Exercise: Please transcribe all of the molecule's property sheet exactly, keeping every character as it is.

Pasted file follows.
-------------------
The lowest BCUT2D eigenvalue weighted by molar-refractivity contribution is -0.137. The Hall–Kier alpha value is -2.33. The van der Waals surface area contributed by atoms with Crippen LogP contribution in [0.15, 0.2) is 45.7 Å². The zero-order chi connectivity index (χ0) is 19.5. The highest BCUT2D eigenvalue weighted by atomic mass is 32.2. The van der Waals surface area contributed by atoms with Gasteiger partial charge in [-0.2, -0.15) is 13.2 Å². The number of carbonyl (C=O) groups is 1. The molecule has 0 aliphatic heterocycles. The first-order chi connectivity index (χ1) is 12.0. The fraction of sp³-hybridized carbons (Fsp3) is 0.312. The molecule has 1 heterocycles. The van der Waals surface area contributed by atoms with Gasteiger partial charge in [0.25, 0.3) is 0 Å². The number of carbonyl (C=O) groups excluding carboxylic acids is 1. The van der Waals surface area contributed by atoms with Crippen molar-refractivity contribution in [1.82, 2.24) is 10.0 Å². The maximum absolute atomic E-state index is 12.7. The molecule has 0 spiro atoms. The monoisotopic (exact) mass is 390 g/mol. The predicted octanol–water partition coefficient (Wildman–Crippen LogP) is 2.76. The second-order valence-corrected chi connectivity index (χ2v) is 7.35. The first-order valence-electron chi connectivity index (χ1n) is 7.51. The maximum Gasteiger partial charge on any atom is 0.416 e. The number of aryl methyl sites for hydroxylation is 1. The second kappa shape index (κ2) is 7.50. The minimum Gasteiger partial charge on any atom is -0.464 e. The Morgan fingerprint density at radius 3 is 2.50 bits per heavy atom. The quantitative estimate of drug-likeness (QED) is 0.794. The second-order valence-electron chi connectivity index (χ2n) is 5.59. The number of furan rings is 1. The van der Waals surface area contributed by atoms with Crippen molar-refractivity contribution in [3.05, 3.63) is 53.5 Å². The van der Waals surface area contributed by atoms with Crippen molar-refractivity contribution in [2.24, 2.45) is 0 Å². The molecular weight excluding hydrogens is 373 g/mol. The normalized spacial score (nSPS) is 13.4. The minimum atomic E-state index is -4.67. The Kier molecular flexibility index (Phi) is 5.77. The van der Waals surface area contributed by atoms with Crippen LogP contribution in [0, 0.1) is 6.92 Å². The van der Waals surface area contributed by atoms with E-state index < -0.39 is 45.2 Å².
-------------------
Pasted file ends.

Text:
The lowest BCUT2D eigenvalue weighted by molar-refractivity contribution is -0.137. The Hall–Kier alpha value is -2.33. The van der Waals surface area contributed by atoms with Crippen LogP contribution in [0.15, 0.2) is 45.7 Å². The zero-order chi connectivity index (χ0) is 19.5. The highest BCUT2D eigenvalue weighted by atomic mass is 32.2. The van der Waals surface area contributed by atoms with Gasteiger partial charge in [-0.2, -0.15) is 13.2 Å². The number of carbonyl (C=O) groups is 1. The molecule has 0 aliphatic heterocycles. The first-order chi connectivity index (χ1) is 12.0. The fraction of sp³-hybridized carbons (Fsp3) is 0.312. The molecule has 1 heterocycles. The van der Waals surface area contributed by atoms with Gasteiger partial charge in [0.25, 0.3) is 0 Å². The number of carbonyl (C=O) groups excluding carboxylic acids is 1. The van der Waals surface area contributed by atoms with Crippen molar-refractivity contribution in [1.82, 2.24) is 10.0 Å². The maximum absolute atomic E-state index is 12.7. The molecule has 0 spiro atoms. The monoisotopic (exact) mass is 390 g/mol. The predicted octanol–water partition coefficient (Wildman–Crippen LogP) is 2.76. The second-order valence-corrected chi connectivity index (χ2v) is 7.35. The first-order valence-electron chi connectivity index (χ1n) is 7.51. The maximum Gasteiger partial charge on any atom is 0.416 e. The number of aryl methyl sites for hydroxylation is 1. The second kappa shape index (κ2) is 7.50. The minimum Gasteiger partial charge on any atom is -0.464 e. The Morgan fingerprint density at radius 3 is 2.50 bits per heavy atom. The quantitative estimate of drug-likeness (QED) is 0.794. The second-order valence-electron chi connectivity index (χ2n) is 5.59. The number of furan rings is 1. The van der Waals surface area contributed by atoms with Crippen molar-refractivity contribution in [3.05, 3.63) is 53.5 Å². The van der Waals surface area contributed by atoms with Crippen molar-refractivity contribution in [2.24, 2.45) is 0 Å². The molecular weight excluding hydrogens is 373 g/mol. The normalized spacial score (nSPS) is 13.4. The minimum atomic E-state index is -4.67. The Kier molecular flexibility index (Phi) is 5.77. The van der Waals surface area contributed by atoms with Crippen LogP contribution in [0, 0.1) is 6.92 Å². The van der Waals surface area contributed by atoms with E-state index < -0.39 is 45.2 Å².